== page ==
interaction design process and heuristics n.
Skip this Video
Loading SlideShow in 5 Seconds..
Interaction Design Process and Heuristics PowerPoint Presentation
Download Presentation
Interaction Design Process and Heuristics

Interaction Design Process and Heuristics

251 Vues Download Presentation
Télécharger la présentation

Interaction Design Process and Heuristics

- - - - - - - - - - - - - - - - - - - - - - - - - - - E N D - - - - - - - - - - - - - - - - - - - - - - - - - - -
Presentation Transcript

  1. Interaction Design Process and Heuristics

  2. Objectives • To present an overview of the interaction design process • To present alternative control styles and consider their strengths and weaknesses • To present interaction design heuristics

  3. Topics • Component and interaction co-design and outside-in design • Controllers and control styles • Centralized • Delegated • Dispersed • Interaction design heuristics • The Law of Demeter

  4. Component and Interaction Co-Design • Components cannot be designed alone because they may not support needed interactions. • Interactions cannot be designed alone because they may rely on missing features of components or missing components. • Components and interactions must be designed together iteratively.

  5. Outside-In Design • Interaction design should be mainly top-down (from most to least abstract interactions). • The most abstract interactions are specified in the SRS and use case models. • Starting with the interactions between the program and its environment (outside) and designing how interacting components can implement them (inside) is called outside-in design.

  6. Controllers Controller are important because they are the central figures in collaborations. A controller is a program component that makes decisions and directs other components.

  7. Control Styles A control style is a way that decision making is distributed among program components. • Centralized—A few controller make all significant decisions • Delegated—Decision making is distributed through the program with a few controllers making the main decisions • Dispersed—Decision making is spread widely through the program with few or no components making decisions on their own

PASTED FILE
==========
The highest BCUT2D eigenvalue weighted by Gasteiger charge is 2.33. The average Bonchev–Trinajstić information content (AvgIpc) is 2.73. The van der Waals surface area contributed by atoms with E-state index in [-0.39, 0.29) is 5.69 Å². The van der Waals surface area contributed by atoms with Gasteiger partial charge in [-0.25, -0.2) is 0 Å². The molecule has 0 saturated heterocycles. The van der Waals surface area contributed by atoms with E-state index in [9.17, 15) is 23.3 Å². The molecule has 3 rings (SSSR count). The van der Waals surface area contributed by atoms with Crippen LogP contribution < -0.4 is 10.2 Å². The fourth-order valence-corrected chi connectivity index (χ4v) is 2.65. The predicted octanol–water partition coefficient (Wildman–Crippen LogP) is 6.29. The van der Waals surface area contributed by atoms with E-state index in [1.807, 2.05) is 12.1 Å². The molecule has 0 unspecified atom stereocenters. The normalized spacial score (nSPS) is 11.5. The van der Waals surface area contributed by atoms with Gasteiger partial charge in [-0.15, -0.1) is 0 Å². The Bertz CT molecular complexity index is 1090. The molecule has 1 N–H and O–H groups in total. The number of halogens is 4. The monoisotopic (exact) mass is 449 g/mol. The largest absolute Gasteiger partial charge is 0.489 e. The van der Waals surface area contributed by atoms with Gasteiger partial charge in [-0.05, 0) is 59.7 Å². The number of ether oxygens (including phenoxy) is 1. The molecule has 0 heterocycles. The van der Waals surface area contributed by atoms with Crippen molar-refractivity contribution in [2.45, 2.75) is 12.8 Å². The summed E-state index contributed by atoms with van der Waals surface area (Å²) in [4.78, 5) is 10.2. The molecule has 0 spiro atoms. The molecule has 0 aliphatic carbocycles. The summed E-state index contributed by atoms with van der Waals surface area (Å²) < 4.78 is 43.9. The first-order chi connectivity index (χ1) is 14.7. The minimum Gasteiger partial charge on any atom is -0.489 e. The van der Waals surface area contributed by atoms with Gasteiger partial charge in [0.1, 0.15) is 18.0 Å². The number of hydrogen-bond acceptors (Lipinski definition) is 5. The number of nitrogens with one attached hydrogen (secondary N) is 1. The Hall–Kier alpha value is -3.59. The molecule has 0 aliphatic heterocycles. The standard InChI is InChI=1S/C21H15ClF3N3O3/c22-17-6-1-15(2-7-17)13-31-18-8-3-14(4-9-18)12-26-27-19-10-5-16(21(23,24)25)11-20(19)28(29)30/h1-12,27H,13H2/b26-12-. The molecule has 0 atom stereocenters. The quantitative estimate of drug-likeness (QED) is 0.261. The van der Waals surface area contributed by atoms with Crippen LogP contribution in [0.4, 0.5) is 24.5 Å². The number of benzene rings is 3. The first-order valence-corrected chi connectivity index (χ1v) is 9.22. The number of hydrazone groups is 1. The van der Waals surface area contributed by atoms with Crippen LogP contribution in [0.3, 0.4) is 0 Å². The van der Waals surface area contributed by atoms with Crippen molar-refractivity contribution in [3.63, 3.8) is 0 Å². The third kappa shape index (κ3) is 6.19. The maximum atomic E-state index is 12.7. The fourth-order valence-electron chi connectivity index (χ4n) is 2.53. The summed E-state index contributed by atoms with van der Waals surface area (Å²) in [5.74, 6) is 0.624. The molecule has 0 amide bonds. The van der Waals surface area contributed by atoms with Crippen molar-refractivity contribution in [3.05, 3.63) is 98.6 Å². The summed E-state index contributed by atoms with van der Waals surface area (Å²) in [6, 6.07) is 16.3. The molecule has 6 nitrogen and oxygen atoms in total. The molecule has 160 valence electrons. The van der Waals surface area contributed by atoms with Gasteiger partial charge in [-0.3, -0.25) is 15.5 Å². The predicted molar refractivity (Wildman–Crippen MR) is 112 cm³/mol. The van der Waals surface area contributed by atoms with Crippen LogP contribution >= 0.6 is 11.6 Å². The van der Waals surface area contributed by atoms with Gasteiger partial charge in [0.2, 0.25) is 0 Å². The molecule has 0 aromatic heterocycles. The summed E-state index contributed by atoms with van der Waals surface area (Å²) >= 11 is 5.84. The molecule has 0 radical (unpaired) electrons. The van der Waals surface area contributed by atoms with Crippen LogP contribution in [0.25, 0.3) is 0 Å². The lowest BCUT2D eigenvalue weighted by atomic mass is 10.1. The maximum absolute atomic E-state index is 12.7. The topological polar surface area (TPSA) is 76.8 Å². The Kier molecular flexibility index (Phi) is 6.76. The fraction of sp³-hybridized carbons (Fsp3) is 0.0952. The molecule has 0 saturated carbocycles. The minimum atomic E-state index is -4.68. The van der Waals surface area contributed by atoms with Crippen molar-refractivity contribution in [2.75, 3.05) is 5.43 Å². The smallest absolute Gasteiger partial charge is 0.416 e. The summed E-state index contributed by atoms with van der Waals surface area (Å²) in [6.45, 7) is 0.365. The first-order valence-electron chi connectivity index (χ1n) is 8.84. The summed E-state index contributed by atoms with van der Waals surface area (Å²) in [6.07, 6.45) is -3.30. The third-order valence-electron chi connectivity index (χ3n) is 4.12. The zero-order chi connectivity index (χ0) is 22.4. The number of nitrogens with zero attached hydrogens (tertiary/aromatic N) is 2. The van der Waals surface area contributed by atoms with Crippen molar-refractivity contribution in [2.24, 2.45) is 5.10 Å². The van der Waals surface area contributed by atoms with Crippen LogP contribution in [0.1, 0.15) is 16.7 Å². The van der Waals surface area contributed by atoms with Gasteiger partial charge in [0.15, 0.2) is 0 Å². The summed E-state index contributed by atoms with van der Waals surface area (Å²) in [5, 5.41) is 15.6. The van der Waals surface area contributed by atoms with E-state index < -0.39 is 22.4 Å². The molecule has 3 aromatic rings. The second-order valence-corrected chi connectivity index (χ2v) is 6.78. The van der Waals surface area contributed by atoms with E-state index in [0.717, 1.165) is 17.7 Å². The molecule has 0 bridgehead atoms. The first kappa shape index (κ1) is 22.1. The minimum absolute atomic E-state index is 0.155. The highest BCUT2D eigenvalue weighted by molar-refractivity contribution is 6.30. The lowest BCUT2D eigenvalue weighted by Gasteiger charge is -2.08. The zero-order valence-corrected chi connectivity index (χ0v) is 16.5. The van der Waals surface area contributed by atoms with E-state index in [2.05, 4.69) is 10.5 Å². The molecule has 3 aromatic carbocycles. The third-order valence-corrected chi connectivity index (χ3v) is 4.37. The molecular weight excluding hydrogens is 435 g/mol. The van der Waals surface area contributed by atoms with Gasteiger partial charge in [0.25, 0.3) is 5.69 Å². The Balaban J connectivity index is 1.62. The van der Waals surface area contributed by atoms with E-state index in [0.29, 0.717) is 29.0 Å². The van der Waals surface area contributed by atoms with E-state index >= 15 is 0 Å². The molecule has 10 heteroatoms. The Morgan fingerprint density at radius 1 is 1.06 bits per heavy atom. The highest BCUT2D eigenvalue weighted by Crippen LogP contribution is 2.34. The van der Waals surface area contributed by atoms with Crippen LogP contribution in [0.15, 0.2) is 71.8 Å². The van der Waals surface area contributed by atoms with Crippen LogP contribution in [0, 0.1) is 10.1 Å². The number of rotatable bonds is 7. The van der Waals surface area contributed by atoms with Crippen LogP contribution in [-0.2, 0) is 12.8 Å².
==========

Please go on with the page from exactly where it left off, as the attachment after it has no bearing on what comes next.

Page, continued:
8. Centralized Control • Easy to find where decisions are made • Easy to see how decisions are made and to alter the decision-making process • Controllers may become bloated—large, complex, and hard to understand, maintain, test, etc. • Controller may treat other components as data repositories • Increases coupling • Destroys information hiding

  9. Centralized Control Form

  10. Less-Centralized Control Form

  11. Control Heuristics 1 • Avoid interaction designs where most messages originate from a single component. • Keep components small. • Make sure operational responsibilities are not all assigned to just a few components. • Make sure operational responsibilities are consistent with data responsibilities.

  12. Delegated Control • Controller are coupled to fewer components, reducing coupling. • Information is hidden better. • Programs are easier to divide into layers. • Delegated control is the preferred control style.

  13. Control Heuristics 2 • Have components delegate as many low-level tasks as possible.

  14. Dispersed Control Style • Characterized by having many components holding little data and having few responsibilities. • It is hard to understand the flow of control. • Components are unable to do much on their own, increasing coupling. • It is hard to hide information. • Cohesion is usually poor. • Few modularity principles can be satisfied.

  15. Control Heuristics 3 • Avoid interactions that require each component to send many messages.

  16. Law of Demeter An operation of an object obj should send messages only to the following entities: • The object obj; • The attributes of obj; • The arguments of the operation; • The elements of a collection that is an argument of the operation or an attribute of obj; • Objects created by the operation; and • Global classes or objects.

  17. Consequences of the Law of Demeter • Objects send messages only to objects “directly known” to them. • The Law of Demeter helps to • Hide information, • Keep coupling low, • Keep cohesion high, • Discourage an over-centralized control style, and • Encourage a delegated control style.

  18. Remarks on Control Styles and Heuristics • There is a continuum of control styles with centralized and dispersed on the ends and delegated in the middle. • Different levels of centralization may be more or less appropriate depending on the problem. • The control heuristics are in tension.

  19. Summary 1 • Interactions and components cannot be designed independently, so they must be designed together iteratively (component and interaction co-design). • Interaction design should proceed top-down (outside-in). • Controllers are important components in designing interactions. • We can distinguish various control styles on a continuum of centralization versus distribution.

  20. Summary 2 • A delegated control style in which a few controllers make important decisions but delegate other decisions to subordinates is usually best. • Various heuristics, including the Law of Demeter, encourage control styles that maximize information hiding and cohesion and minimize coupling.